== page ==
NOSTALGIC LOOK BACK: New documentary spotlights Stamford mom and pop shops
A new documentary about downtown Stamford takes a nostalgic trip back to the mid-20th century when big box stores were non-existent and small family-owned businesses reigned supreme. It’s the Stamford that lives on in many people’s minds, including Steve Trell, who was among the descendants interviewed for “Remembering the Family Store, Downtown Stamford circa 1940-1965." The film, produced by the Jewish Historical Society of Fairfield County, spotlights 24 mom and pop businesses that were the core of Stamford before urban development.
“Pacific Street and Main Street where dad’s store was—it doesn’t exist anymore,” Steve Trell said. His dad’s store, Max K. Trell, began servicing radios and TVs, then became a hobby shop. “It was just great walking downtown and walking into all those friendly stores and those family-owned businesses.”
“So many of the owners knew all their customers, and they were friends. They became family,” added his wife, Gail G. Trell, who was the film’s production coordinator. “You see how it has changed from where I grew up in the town of Stamford to the city of Stamford.”
Featured businesses include Atlantic Fish Market, Brock Press, Bedford Jewelers, Cousin’s, Curley’s Diner. Frank Martin & Sons Clothing Store, Gallagher Funeral Home, Grand Central Market, Hay Photographers, Karp. Bros. Bakery, Karp’s Stationary, Karp’s Hardware, Kramer’s Fabrics, Manger Electric Company, Max. K. Trell, Roven’s Curtain Shop, P. Sabini Company Furniture, Shulman’s Home Appliance and Floor Coverings, Silberman’s Furniture, Superior Barber Shop, Syl-May Drugs, Wise’s Paint Store and Wolfe’s Cleaners.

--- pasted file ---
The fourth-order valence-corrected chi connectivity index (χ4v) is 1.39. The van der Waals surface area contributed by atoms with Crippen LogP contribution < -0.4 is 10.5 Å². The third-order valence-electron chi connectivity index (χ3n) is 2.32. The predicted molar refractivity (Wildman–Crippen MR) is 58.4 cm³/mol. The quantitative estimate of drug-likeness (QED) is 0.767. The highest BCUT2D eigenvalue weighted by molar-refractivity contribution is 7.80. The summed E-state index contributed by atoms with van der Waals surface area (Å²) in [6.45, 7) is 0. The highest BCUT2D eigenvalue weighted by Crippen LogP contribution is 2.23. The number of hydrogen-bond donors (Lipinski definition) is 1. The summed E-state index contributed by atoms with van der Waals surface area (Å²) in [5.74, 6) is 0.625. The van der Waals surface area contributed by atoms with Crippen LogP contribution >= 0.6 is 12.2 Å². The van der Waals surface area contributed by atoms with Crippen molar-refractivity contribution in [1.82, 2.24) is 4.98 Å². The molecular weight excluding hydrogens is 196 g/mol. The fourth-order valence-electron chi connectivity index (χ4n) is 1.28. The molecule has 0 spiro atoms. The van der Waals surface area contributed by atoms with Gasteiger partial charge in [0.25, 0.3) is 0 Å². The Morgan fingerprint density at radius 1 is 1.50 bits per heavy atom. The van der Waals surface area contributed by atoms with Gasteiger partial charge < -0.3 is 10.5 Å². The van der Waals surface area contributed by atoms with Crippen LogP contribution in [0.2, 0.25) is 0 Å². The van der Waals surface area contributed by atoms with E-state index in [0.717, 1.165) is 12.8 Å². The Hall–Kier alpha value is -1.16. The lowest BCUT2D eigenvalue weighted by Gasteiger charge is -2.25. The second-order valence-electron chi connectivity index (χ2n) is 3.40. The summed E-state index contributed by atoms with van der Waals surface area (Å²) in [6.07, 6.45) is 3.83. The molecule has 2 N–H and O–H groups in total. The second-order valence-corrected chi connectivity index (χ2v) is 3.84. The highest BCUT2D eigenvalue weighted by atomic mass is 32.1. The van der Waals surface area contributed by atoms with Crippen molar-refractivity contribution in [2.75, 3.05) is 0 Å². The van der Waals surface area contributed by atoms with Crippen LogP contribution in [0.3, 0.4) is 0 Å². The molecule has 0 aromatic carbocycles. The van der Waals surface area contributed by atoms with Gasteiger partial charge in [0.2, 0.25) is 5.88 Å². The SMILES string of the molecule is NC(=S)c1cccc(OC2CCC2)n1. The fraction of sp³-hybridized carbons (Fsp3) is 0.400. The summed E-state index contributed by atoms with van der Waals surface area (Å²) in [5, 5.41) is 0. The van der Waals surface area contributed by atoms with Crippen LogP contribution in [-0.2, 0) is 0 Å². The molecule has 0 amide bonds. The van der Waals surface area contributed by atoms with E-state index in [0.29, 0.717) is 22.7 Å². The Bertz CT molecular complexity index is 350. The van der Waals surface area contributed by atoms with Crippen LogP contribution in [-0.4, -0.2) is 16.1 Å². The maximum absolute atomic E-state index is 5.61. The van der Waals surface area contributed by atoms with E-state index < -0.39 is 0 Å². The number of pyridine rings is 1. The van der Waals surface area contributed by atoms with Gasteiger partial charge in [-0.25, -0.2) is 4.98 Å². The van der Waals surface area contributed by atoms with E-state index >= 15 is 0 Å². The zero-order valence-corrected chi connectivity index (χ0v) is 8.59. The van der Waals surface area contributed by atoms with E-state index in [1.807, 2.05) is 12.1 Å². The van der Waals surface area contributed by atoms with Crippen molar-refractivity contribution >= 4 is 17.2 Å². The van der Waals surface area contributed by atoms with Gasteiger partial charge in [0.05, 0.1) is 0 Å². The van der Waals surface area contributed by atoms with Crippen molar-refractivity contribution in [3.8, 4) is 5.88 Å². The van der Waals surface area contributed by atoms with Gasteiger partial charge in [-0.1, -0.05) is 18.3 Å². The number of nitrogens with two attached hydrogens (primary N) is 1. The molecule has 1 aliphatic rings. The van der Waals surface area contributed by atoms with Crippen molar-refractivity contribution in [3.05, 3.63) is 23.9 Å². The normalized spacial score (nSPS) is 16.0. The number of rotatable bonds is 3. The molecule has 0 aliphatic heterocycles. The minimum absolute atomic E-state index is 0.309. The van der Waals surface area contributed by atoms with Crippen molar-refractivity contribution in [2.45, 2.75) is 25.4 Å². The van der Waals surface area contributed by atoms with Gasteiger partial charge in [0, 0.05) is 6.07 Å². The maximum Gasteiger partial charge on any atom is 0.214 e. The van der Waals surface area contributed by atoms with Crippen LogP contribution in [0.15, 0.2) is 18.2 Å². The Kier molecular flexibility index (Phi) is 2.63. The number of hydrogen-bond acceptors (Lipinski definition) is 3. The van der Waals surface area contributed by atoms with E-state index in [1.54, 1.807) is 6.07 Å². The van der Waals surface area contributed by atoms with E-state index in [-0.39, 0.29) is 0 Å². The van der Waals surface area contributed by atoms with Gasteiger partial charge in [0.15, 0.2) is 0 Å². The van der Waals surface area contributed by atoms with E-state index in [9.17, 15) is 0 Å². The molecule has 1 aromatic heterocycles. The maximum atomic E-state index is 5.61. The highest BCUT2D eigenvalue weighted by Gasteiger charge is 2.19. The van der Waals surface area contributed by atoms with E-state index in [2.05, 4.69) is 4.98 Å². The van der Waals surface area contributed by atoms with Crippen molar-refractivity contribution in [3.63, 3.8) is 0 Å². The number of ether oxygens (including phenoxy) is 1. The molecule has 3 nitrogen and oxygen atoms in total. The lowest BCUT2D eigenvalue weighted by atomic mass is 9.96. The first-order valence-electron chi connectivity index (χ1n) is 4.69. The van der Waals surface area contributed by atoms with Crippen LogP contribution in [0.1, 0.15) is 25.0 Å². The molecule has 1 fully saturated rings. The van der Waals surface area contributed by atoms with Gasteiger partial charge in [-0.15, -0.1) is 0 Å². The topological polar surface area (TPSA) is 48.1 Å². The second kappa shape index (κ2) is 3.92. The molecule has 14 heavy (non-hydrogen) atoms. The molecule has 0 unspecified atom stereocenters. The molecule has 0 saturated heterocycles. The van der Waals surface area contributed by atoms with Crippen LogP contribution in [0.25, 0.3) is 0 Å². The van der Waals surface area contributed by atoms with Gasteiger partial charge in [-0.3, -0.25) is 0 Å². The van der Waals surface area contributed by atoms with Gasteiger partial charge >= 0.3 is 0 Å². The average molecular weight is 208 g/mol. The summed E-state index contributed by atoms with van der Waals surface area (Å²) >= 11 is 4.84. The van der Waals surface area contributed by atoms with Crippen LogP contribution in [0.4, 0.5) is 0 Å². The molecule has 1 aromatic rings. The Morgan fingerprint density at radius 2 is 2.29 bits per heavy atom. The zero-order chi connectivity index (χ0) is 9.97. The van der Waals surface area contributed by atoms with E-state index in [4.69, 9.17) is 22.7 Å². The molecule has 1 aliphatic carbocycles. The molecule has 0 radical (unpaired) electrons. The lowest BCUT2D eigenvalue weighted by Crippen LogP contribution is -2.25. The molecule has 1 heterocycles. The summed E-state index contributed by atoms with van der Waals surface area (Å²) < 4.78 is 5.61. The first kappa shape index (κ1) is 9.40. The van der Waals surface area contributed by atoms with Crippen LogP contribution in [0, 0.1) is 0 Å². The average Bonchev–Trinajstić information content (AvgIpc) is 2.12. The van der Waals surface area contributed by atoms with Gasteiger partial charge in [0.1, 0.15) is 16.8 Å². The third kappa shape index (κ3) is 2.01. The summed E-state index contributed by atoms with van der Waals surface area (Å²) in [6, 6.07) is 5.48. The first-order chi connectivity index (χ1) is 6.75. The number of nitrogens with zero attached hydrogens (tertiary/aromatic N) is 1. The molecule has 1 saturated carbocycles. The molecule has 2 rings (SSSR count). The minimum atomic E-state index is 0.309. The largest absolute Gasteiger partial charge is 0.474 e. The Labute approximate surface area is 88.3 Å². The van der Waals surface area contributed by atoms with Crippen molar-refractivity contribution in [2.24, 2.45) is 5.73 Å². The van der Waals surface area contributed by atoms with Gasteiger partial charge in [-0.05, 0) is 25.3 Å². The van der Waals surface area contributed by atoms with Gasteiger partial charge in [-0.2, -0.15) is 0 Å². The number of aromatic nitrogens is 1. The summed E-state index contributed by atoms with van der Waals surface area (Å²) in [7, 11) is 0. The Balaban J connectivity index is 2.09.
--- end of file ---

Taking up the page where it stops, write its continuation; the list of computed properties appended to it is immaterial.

Wolfe’s Cleaners is one of the few that remain today and in the same location. “It makes me proud that we were able to keep things going all these years, but it’s not easy,” said Rick Wolfe, whose father and grandfather started the business.
"Remembering the Family Store" began as a slide show presentation put together by the Jewish Historical Society's former leader, Lester Sharlach.
“It turned out it was so popular we said, ‘Let’s make this a video. Let’s make a documentary,’” Gail G. Trell told News 12 ahead of the film’s encore screenings.
The project was years in the making. The society received a grant from the Stamford Arts and Culture Commission in 2019 and started working with director Margaret Stapor Costa, telling the story of a time when a shop was more than just a business, but a family entity.
“Marge, our filmmaker, did magic. She took all these stories and all these interviews and wove it into this most wonderful story that people can all relate to, whether they’re old-timers or long-timers or whatever you want to call them or new to Stamford,” Gail G. Trell explained.
The Jewish Historical Society pitched the project to the Avon Theatre, whose leaders jumped at the chance to be part of it.
“My reaction was, ‘You better not show it anywhere but the Avon!’” said Stuart Adelberg, executive director of the Avon Theatre Film Center. “We are part of the history you’re about to tell in this film. I can’t imagine it showing anywhere but here in this beautiful 1939 historic cinema.”
The documentary was supposed to premiere in 2020, but the pandemic pushed its release to June 2022. The response was so great that “Remembering the Family Store” is now back at the Avon for two more showings: Wednesday, Aug. 24 and Monday, Aug. 29 at 7:30 p.m., followed by a Q&A session.
“It brought tears to my eyes,” Steve Trell told News 12. “Every time I see the film, it just brings back so many memories of me growing up in this town.”